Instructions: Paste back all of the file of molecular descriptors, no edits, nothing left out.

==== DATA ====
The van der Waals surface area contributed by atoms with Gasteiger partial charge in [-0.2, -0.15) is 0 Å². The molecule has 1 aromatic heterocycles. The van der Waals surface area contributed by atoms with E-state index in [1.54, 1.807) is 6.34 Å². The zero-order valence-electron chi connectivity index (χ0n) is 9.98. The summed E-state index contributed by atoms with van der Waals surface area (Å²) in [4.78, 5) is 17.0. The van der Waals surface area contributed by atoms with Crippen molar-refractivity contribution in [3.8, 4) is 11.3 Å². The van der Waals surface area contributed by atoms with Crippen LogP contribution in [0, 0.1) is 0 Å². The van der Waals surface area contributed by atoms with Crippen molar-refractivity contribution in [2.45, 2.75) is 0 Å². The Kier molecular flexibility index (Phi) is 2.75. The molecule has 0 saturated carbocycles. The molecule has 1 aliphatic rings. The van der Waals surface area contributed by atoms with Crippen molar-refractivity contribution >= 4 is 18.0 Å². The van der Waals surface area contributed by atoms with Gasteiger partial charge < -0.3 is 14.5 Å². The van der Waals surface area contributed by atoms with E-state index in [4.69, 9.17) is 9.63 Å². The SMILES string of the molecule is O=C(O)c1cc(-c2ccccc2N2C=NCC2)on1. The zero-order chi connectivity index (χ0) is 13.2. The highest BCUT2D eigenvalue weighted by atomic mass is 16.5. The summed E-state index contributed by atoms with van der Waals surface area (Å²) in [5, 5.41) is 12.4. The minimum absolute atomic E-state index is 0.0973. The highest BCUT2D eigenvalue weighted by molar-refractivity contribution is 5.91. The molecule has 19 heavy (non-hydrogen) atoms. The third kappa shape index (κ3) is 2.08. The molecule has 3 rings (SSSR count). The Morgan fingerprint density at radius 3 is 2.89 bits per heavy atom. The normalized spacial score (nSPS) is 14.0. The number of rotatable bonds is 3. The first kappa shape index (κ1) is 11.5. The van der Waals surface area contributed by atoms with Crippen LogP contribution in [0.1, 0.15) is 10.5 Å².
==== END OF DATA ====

The van der Waals surface area contributed by atoms with Gasteiger partial charge in [-0.2, -0.15) is 0 Å². The molecule has 1 aromatic heterocycles. The van der Waals surface area contributed by atoms with E-state index in [1.54, 1.807) is 6.34 Å². The zero-order valence-electron chi connectivity index (χ0n) is 9.98. The summed E-state index contributed by atoms with van der Waals surface area (Å²) in [4.78, 5) is 17.0. The van der Waals surface area contributed by atoms with Crippen molar-refractivity contribution in [3.8, 4) is 11.3 Å². The van der Waals surface area contributed by atoms with Crippen LogP contribution in [0, 0.1) is 0 Å². The van der Waals surface area contributed by atoms with Crippen molar-refractivity contribution in [2.45, 2.75) is 0 Å². The Kier molecular flexibility index (Phi) is 2.75. The molecule has 0 saturated carbocycles. The molecule has 1 aliphatic rings. The van der Waals surface area contributed by atoms with Crippen molar-refractivity contribution >= 4 is 18.0 Å². The van der Waals surface area contributed by atoms with Gasteiger partial charge < -0.3 is 14.5 Å². The van der Waals surface area contributed by atoms with E-state index in [4.69, 9.17) is 9.63 Å². The SMILES string of the molecule is O=C(O)c1cc(-c2ccccc2N2C=NCC2)on1. The zero-order chi connectivity index (χ0) is 13.2. The highest BCUT2D eigenvalue weighted by atomic mass is 16.5. The summed E-state index contributed by atoms with van der Waals surface area (Å²) in [5, 5.41) is 12.4. The minimum absolute atomic E-state index is 0.0973. The highest BCUT2D eigenvalue weighted by molar-refractivity contribution is 5.91. The molecule has 19 heavy (non-hydrogen) atoms. The third kappa shape index (κ3) is 2.08. The molecule has 3 rings (SSSR count). The Morgan fingerprint density at radius 3 is 2.89 bits per heavy atom. The normalized spacial score (nSPS) is 14.0. The number of rotatable bonds is 3. The first kappa shape index (κ1) is 11.5. The van der Waals surface area contributed by atoms with Crippen LogP contribution in [0.1, 0.15) is 10.5 Å².